To state the degree to which these actresses outshine their male counterparts is only to heap praise upon Hernandez, with a beautiful voice for songs like "If I Were a Bell" and "I'll Know," and Wyatt, who brilliantly maintains that air of intelligence while mining the comic gold embedded in the role of Adelaide. That said, Rodney Gardiner is terrific as beleaguered Nathan Detroit, put-upon by his fiancée, by the gamblers and by the cops, and just trying to catch a break. As Sky Masterson, Jeremiah James has the suave looks and sultry voice to make his boast of being able to get "any doll he wants" to go to dinner with him credible. He brings immense warmth to an introspective moment singing "My Time of Day," segueing into the sweeping romantic proclamation that "I've Never Been in Love Before."
The rest of the cast all do swell work, with kudos especially to Peter Thomson's wise and tender-hearted Arvide Abernathy, who councils Sarah on love ("More I Cannot Wish You"), Regina Marie Williams as upright General Cartwright who lets loose when the prayer meeting heats up, Jon Andrew Hegge as a super-limber Harry the Horse, and Karen Wiese-Thompson, a veteran of Twin Cities stages making her Guthrie debut and a brilliant choice to play the comically menacing Big Jule. Only Justin Keyes, as Nicely-Nicely Johnson, falls short of the requisite zip.
The hardworking ensemble creates the throngs of Manhattan streets and execute the dance numbers with boundless energy, reaching a crescendo with the pull-out-all-the-stops staging of "Sit Down, You're Rockin the Boat" that totally stops the show with hurrahs from the audience.
I admit I was a but unnerved by the show's opening, with the ensemble enacting a frenetic picture of New York hubbub as the orchestra plays the generous overture. It feels like too much commotion, as if the creative team might not have confidence in their brilliant material to stand on its own. But once the show proper begins, with three of Nathan's cronies waxing musically over their picks for the horse races in "Fugue for Tinhorns," all is right in this world called Runyonland. From there, it never falters, fast-paced, droll and delirious.
This production of Guys and Dolls soars on its energy, imagination, and commitment to the joyful exuberance of those golden age musicals, especially one as near-perfect as this one. I accept the reality that not everyone is a fan of the genrebut if you are such a non-believer, you probably would not still be reading this review. So, if you have made it through to my closing judgment, here it is: Guys and Dolls is a big, fat, jubilant, musically thrilling hit.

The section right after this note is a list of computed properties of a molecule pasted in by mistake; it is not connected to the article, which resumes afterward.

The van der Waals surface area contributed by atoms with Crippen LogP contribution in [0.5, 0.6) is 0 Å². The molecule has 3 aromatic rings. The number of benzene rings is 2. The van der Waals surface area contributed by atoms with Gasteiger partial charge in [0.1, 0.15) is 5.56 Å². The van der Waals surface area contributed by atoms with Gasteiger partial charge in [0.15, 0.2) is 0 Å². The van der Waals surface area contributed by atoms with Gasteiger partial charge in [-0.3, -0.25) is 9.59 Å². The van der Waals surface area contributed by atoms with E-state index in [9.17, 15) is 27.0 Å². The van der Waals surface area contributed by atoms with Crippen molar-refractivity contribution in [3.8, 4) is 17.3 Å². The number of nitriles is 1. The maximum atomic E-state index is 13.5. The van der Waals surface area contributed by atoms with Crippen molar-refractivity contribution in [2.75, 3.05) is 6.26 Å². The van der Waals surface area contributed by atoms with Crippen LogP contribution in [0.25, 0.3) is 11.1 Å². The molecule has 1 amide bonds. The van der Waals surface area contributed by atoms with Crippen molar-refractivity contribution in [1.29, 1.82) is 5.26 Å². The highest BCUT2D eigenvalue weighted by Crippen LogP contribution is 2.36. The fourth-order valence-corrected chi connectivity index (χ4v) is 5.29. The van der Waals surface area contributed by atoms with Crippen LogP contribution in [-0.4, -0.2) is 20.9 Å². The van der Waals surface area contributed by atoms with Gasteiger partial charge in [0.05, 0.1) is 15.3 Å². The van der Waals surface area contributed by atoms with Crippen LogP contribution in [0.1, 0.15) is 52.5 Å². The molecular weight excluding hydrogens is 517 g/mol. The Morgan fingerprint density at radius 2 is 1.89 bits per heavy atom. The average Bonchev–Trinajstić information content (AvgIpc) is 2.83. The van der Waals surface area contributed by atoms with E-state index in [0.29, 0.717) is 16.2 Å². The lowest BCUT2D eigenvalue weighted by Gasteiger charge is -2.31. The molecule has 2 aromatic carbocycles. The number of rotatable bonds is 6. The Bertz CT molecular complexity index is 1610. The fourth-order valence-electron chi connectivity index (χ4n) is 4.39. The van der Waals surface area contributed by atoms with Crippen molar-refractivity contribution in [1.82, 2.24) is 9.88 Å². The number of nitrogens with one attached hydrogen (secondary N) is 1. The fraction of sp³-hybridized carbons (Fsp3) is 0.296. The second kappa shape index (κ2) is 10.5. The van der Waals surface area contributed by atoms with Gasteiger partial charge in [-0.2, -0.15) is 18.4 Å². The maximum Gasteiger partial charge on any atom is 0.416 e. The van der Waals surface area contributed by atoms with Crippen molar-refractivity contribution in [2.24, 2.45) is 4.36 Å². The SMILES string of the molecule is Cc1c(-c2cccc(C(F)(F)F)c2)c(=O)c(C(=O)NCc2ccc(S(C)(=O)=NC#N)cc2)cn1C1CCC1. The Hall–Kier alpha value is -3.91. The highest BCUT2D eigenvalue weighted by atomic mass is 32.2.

Guys and Dolls, through through August 25, 2019, at the Guthrie Theater, Wurtele Thrust Stage, 818 South 2nd Street, Minneapolis MN. Tickets from $34.00 to $93.00. Seniors (65+) and full time college students (with ID) - $3.00 - $6.00 discount. Public Rush for unsold seats 15 - 30 minutes before performance, $25.00 - $30.00, cash or check only. Blue Star tickets for military personnel, veterans and their families (up to four tickets)- 15% off full price. Gateway tickets for eligible low-income patrons, $5.00. For tickets call 612-377-2224 or go to GuthrieTheater.org.
Book: Abe Borrows and Jo Swerling, based on a story and characters by Damon Runyon: Music and Lyrics: Frank Loesser; Director: Kent Gash: Choreographer: Dell Howlett; Music Director: J. Oconer Navarro; Scenic Design: Jason Sherwood; Costume Design: Kara Harmon; Lighting Design: Dawn Chiang; Sound Design: Hidenori Nakajo; Orchestrator: Darryl Ivey; Dramaturg: Carla Steen; Voice and Dialect Coach: Dawn-Elin Fraser; Fight Director: Aaron Preusse; Intimacy Consultant: Lauren Keating; Stage Manager: Lori Lundquist; Assistant Stage Managers: Jason Clusman and Nate Stanger; Assistant Director: Sheena Janson Kelley; Assistant Music Director: Denise Prosek; Assistant Choreographer: Tara Forseth; Casting Consultant: McCorkle Casting, Ltd.; Design Assistants: Polly Bilski (costumes), Ryan Connealy (lighting), Lisa Jones (costumes), Reid Rejsa (sound) and Tony Stoeri (lighting).
Cast: Robert O. Berdahl (Lt. Brannigan/ waiter), Katie Bradley (Mimi/ensemble), Andy Frye (Angie the Ox), Rodney Gardiner (Nathan Detroit), Jon Andrew Hegge (Harry the Horse), Olivia Hernandez (Miss Sarah Brown), Jeremiah James (Sky Masterson), Justin Keyes (Nicely-Nicely Johnson), Joel Liestman (Benny Southstreet), Eric Morris (Rusty Charlie/ensemble), Peter Thomson (Arvide Abernathy), Angela Timberman (Agatha/Joey Biltmore/ensemble), Janet Hayes Trow (Martha/ensemble), Karen Weise-Thompson (Big Jule), Regina Marie Williams (General Matilda B. Cartwright), Kirsten Wyatt (Miss Adelaide).
Ensemble: Mathias Anderson, Isis Bruno, Fernando Collado, Taylor Collier, Gabrielle Dominique, Mark Andrew Garner, Caroline Innerbichler, Marty Lauter, Renni Anthony Magee, Andrea Mislan, Adam Vanek.